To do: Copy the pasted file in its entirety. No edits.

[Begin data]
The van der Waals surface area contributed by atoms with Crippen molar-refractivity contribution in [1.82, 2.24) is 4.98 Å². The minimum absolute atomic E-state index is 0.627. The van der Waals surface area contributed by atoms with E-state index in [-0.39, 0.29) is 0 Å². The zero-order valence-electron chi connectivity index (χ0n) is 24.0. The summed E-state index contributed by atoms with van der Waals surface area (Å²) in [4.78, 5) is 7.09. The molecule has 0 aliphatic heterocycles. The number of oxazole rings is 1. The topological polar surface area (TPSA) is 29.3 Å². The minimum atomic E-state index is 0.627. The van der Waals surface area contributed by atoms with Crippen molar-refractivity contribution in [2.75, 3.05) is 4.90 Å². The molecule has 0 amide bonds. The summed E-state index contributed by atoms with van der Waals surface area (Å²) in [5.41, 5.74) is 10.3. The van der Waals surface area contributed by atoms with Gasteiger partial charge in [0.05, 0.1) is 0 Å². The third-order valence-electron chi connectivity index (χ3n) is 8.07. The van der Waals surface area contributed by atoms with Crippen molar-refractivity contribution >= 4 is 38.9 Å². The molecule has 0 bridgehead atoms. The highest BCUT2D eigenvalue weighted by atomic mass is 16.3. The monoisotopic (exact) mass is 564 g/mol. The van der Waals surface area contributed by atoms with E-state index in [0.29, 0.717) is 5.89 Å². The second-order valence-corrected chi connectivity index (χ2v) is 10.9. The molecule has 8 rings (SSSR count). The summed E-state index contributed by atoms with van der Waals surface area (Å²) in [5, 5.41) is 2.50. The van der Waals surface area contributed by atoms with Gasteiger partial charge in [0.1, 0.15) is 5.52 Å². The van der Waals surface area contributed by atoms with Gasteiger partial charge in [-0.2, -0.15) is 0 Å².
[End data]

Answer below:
The van der Waals surface area contributed by atoms with Crippen molar-refractivity contribution in [1.82, 2.24) is 4.98 Å². The minimum absolute atomic E-state index is 0.627. The van der Waals surface area contributed by atoms with E-state index in [-0.39, 0.29) is 0 Å². The zero-order valence-electron chi connectivity index (χ0n) is 24.0. The summed E-state index contributed by atoms with van der Waals surface area (Å²) in [4.78, 5) is 7.09. The molecule has 0 aliphatic heterocycles. The number of oxazole rings is 1. The topological polar surface area (TPSA) is 29.3 Å². The minimum atomic E-state index is 0.627. The van der Waals surface area contributed by atoms with Crippen molar-refractivity contribution in [2.75, 3.05) is 4.90 Å². The molecule has 0 amide bonds. The summed E-state index contributed by atoms with van der Waals surface area (Å²) in [5.41, 5.74) is 10.3. The van der Waals surface area contributed by atoms with Gasteiger partial charge in [0.05, 0.1) is 0 Å². The third-order valence-electron chi connectivity index (χ3n) is 8.07. The van der Waals surface area contributed by atoms with Crippen molar-refractivity contribution >= 4 is 38.9 Å². The molecule has 0 bridgehead atoms. The highest BCUT2D eigenvalue weighted by atomic mass is 16.3. The monoisotopic (exact) mass is 564 g/mol. The van der Waals surface area contributed by atoms with E-state index in [0.29, 0.717) is 5.89 Å². The second-order valence-corrected chi connectivity index (χ2v) is 10.9. The molecule has 8 rings (SSSR count). The summed E-state index contributed by atoms with van der Waals surface area (Å²) in [5, 5.41) is 2.50. The van der Waals surface area contributed by atoms with Gasteiger partial charge in [0.1, 0.15) is 5.52 Å². The van der Waals surface area contributed by atoms with Gasteiger partial charge in [-0.2, -0.15) is 0 Å².